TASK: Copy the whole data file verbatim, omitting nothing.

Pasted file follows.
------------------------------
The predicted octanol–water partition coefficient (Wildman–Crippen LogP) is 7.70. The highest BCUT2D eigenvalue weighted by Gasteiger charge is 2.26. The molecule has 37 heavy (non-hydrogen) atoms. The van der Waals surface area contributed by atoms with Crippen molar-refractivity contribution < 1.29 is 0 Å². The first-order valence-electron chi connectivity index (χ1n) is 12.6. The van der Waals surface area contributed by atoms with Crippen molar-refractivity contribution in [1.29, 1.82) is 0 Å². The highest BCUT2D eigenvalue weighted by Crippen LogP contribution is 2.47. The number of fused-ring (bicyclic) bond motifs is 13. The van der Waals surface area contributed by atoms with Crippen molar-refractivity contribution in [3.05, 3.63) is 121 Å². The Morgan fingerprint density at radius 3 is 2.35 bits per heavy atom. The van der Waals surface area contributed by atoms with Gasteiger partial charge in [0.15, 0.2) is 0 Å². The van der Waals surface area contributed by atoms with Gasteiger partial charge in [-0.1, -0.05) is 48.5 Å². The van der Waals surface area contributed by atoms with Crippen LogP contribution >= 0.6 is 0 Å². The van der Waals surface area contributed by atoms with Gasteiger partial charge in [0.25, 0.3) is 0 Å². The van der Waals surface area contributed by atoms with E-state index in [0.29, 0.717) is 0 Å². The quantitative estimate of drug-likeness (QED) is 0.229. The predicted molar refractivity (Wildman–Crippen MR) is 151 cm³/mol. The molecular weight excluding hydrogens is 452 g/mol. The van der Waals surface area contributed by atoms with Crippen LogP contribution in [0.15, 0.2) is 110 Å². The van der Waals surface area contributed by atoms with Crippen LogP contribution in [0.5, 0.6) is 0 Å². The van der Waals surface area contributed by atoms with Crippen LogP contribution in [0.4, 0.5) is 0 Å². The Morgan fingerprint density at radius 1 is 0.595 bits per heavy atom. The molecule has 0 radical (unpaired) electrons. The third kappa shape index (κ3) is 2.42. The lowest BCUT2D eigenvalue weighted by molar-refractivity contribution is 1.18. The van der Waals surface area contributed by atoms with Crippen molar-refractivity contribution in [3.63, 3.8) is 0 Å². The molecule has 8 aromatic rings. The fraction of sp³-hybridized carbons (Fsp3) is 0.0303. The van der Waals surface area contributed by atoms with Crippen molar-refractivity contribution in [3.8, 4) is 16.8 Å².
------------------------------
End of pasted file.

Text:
The predicted octanol–water partition coefficient (Wildman–Crippen LogP) is 7.70. The highest BCUT2D eigenvalue weighted by Gasteiger charge is 2.26. The molecule has 37 heavy (non-hydrogen) atoms. The van der Waals surface area contributed by atoms with Crippen molar-refractivity contribution < 1.29 is 0 Å². The first-order valence-electron chi connectivity index (χ1n) is 12.6. The van der Waals surface area contributed by atoms with Crippen molar-refractivity contribution in [1.29, 1.82) is 0 Å². The highest BCUT2D eigenvalue weighted by Crippen LogP contribution is 2.47. The number of fused-ring (bicyclic) bond motifs is 13. The van der Waals surface area contributed by atoms with Crippen molar-refractivity contribution in [3.05, 3.63) is 121 Å². The Morgan fingerprint density at radius 3 is 2.35 bits per heavy atom. The van der Waals surface area contributed by atoms with Gasteiger partial charge in [0.15, 0.2) is 0 Å². The van der Waals surface area contributed by atoms with Gasteiger partial charge in [-0.1, -0.05) is 48.5 Å². The van der Waals surface area contributed by atoms with Crippen LogP contribution >= 0.6 is 0 Å². The van der Waals surface area contributed by atoms with Gasteiger partial charge in [0.25, 0.3) is 0 Å². The van der Waals surface area contributed by atoms with E-state index in [0.29, 0.717) is 0 Å². The quantitative estimate of drug-likeness (QED) is 0.229. The predicted molar refractivity (Wildman–Crippen MR) is 151 cm³/mol. The molecular weight excluding hydrogens is 452 g/mol. The van der Waals surface area contributed by atoms with Crippen LogP contribution in [0.15, 0.2) is 110 Å². The van der Waals surface area contributed by atoms with Crippen LogP contribution in [0.5, 0.6) is 0 Å². The van der Waals surface area contributed by atoms with Crippen LogP contribution in [0.4, 0.5) is 0 Å². The Morgan fingerprint density at radius 1 is 0.595 bits per heavy atom. The molecule has 0 radical (unpaired) electrons. The third kappa shape index (κ3) is 2.42. The lowest BCUT2D eigenvalue weighted by molar-refractivity contribution is 1.18. The van der Waals surface area contributed by atoms with Crippen molar-refractivity contribution in [3.63, 3.8) is 0 Å². The molecule has 8 aromatic rings. The fraction of sp³-hybridized carbons (Fsp3) is 0.0303. The van der Waals surface area contributed by atoms with Crippen molar-refractivity contribution in [3.8, 4) is 16.8 Å².